Despite this, I believe that after five years many of the fears I had regarding my son and my role as a mom have dissipated. There was a time when I associated everything that happened to my son (from illness to bad mood) with the fact that he does not live with his father. But thanks other women, I have realized that my concerns are not very different from other married moms. In general, these are typical age issues that almost all children go through.
It is not possible to speak of shared responsibilities as long as there are parents who “exercise” once every fifteen days (which is equivalent to 24 days in the year), while the other 341 days we are the ones who are “at the bottom of the canyon”: worrying because they sleep, because they eat, because they take extracurricular classes, to choose the right school, to play even though we’re tired, getting up at midnight to take care of our sick children while we are sick too, staying up, working one, two and three jobs at the same time, anyway.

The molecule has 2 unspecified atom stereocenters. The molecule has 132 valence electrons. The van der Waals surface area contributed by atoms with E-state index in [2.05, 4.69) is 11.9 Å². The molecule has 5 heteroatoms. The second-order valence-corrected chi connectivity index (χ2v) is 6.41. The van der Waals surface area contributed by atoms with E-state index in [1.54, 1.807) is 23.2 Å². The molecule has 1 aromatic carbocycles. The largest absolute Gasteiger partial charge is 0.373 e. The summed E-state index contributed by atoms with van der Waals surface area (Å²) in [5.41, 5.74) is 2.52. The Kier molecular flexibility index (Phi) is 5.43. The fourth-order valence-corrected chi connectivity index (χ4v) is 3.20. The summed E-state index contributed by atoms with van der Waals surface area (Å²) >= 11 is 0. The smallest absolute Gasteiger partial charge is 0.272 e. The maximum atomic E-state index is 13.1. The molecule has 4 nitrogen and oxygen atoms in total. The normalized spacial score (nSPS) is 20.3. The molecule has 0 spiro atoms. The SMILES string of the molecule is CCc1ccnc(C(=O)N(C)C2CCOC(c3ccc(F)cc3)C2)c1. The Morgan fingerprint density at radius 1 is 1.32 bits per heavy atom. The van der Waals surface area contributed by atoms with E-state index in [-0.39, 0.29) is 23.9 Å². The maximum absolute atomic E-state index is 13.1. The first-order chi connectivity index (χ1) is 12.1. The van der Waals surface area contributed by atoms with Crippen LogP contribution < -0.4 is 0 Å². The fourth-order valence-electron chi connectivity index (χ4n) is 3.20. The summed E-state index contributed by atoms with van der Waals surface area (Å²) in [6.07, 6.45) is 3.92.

I think this is because there is still the wrong idea that women are mothers “by default”, while being a father is a matter of good will. Somehow, it is still believed that children “are the problem” of mothers, and that is why no one is very horrified when he hears of cases of abandonment by fathers. Because we still believe that this is “normal.”